Prison Legal News October, 2014, page 48
Seven members of Decarcerate PA, a grassroots coalition working to end mass incarceration in Pennsylvania, were arrested while protesting the construction of a new two-prison complex in that state. The protest was to highlight the $400 million cost to build the facilities, which could be better spent on schools.
To make that point, the protestors set up 10 school-style desks with apples and notebooks across the entrance to the construction site for the prisons, which is on the grounds of SCI Graterford. They also set up a mock schoolhouse in what they said was the “first-ever act of civil disobedience to block prison construction in Pennsylvania.”
The November 19, 2012 protest began at 6:40 AM. It was short-lived, as the protestors were arrested about an hour later after they ignored orders by the State Police to disperse. They were charged with defiant trespass, failure of disorderly persons to disperse upon official order and persistent disorderly conduct. Following arraignment, they were released on bail.
The seven protestors, all from Philadelphia, were Layne Mullett, 27; Jenna Peters-Golden, 27; Leana Cabral, 29; Erica Slaymaker, 23; Sean Damon, 35; David Fisher, 41; and Robin Markle, 26. Other protestors at the event were not arrested.
“Prisons do not make our communities safer,” said Cabral. “Prisons break up families and ruin people’s lives. Education, employment, housing and health care make communities safer, yet our governor prioritizes the construction of new prisons over these basic rights. I took part in this action because I believe powerful things happen when people come together and organize.”
It was hoped the protest would bring public attention to the $400 million being spent to build the new prison complex, designated SCI Phoenix I and II, which will house approximately 4,100 prisoners and is expected to open in 2015.
The new prisons represent “an expansion of mass incarceration in Pennsylvania and a continuation of policies that lock people up instead of giving our communities the resources they need to thrive,” Decarcerate PA wrote in a statement. “The money used to build these prisons is money that is being stolen from our schools, our healthcare, reentry programs, social services, and the environment.”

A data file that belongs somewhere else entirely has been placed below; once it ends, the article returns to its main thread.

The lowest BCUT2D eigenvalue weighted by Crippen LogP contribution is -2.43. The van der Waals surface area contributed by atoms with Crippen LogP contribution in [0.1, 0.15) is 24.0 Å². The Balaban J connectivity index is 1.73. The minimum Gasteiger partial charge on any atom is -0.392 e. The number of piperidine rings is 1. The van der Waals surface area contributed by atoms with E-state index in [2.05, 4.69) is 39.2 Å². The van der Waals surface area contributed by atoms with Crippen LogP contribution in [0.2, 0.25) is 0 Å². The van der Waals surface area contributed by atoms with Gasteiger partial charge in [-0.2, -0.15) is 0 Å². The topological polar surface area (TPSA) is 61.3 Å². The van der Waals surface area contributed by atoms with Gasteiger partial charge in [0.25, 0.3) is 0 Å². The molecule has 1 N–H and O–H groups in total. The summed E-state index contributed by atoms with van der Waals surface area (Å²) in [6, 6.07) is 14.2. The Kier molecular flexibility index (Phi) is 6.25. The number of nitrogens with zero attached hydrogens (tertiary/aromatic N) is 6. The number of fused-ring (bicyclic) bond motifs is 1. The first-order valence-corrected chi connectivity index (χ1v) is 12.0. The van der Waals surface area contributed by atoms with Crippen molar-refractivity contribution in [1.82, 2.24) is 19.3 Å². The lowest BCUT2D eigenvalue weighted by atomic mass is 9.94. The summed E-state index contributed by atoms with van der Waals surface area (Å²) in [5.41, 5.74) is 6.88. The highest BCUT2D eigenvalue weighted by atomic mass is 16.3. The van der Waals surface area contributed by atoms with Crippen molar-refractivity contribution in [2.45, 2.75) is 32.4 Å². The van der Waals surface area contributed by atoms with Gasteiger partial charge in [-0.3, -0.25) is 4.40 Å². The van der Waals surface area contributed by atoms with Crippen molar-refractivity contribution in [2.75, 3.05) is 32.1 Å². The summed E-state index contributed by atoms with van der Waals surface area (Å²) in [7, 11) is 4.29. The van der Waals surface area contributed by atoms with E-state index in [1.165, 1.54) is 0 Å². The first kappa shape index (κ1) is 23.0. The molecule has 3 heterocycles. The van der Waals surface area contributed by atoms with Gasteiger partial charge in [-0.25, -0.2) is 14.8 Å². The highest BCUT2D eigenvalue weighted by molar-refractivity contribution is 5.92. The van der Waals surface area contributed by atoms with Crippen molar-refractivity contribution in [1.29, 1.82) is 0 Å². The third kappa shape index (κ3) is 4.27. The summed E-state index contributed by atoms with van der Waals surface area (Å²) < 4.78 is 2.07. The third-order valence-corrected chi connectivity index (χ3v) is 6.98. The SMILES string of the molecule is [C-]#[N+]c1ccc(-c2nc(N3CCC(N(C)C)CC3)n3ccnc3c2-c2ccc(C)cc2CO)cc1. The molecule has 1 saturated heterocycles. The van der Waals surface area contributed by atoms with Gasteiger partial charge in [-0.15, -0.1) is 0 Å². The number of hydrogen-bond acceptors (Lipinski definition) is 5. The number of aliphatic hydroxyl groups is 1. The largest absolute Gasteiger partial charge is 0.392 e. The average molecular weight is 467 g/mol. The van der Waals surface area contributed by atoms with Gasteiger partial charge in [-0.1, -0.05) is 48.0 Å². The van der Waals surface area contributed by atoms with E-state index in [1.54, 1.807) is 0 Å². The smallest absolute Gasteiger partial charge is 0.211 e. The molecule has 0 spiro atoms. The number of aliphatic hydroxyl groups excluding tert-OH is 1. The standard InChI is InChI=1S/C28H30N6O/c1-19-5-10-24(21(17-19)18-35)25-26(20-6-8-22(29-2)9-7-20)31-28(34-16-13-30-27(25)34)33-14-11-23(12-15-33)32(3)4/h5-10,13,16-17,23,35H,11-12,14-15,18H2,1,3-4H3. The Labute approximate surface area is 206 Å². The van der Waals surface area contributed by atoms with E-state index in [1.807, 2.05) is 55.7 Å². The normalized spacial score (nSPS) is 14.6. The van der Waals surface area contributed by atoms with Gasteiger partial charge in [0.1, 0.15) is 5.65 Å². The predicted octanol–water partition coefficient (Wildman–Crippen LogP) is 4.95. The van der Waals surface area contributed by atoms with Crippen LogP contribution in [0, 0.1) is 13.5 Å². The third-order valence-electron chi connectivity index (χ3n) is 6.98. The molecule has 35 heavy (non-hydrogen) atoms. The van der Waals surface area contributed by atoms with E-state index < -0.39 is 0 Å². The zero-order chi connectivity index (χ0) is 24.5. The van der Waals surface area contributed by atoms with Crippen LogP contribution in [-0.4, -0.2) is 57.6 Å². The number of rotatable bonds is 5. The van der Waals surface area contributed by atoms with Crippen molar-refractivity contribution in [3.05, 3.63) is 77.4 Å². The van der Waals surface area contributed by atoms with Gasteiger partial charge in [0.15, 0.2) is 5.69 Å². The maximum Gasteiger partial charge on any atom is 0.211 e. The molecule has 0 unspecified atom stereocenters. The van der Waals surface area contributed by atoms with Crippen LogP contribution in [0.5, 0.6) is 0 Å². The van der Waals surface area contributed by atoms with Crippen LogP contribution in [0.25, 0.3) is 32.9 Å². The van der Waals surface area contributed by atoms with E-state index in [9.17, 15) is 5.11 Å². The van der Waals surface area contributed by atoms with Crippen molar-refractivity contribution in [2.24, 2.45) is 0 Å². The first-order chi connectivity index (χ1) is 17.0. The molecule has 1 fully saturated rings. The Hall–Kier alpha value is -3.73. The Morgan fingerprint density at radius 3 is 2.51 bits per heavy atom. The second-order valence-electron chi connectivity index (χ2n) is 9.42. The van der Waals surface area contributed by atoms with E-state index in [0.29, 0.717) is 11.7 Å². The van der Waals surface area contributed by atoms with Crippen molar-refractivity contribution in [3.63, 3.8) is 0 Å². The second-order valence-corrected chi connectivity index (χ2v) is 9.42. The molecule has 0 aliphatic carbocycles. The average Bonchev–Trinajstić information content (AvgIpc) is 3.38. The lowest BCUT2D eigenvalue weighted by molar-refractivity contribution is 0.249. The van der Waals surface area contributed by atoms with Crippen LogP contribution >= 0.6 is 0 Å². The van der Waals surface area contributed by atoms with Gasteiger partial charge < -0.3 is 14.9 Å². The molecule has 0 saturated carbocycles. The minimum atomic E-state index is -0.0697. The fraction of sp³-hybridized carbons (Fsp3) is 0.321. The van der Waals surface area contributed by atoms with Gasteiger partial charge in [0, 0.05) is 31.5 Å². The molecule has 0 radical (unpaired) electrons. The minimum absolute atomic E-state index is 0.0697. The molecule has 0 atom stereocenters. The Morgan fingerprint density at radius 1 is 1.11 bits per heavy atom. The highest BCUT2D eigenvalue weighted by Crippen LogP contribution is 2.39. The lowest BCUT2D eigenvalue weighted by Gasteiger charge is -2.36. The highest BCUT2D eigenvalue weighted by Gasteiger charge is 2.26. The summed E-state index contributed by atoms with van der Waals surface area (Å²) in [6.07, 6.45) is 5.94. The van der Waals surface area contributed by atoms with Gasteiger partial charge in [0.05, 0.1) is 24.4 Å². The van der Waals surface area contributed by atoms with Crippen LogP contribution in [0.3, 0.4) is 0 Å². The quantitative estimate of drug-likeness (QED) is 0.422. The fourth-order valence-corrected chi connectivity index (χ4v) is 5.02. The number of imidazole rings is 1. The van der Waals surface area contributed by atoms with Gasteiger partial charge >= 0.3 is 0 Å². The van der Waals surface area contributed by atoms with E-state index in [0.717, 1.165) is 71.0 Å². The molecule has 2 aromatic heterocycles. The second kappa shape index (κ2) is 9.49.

“I believe that it will take more such actions by all those who understand that building more prisons is not the solution to addressing the issues in our communities and this society,” said Hakim Ali, with Decarcerate PA and Reconstruction, Inc. “We will need everyone to stand up against oppression and let our voices be heard.”
According to a December 5, 2013 article in the Philadelphia City Paper, the state’s projected cost savings from opening SCI Phoenix and closing SCI Graterford were based on “an analysis, purportedly using data from 2007, that is superficial, unclearly sourced and woefully out of date.”
“They’re definitely misleading people about the costs of this prison expansion,” stated Decarcerate PA member Owen Lyman-Schmidt. “We have to ask: If they’re not building these prisons to save us money, as they claim, why are they building them?”
A Decarcerate PA spokesperson told Prison Legal News that the seven protestors who were arrested have not yet gone to trial or accepted plea bargains. They are represented by attorneys Michael Lee and Leo Mulvihill.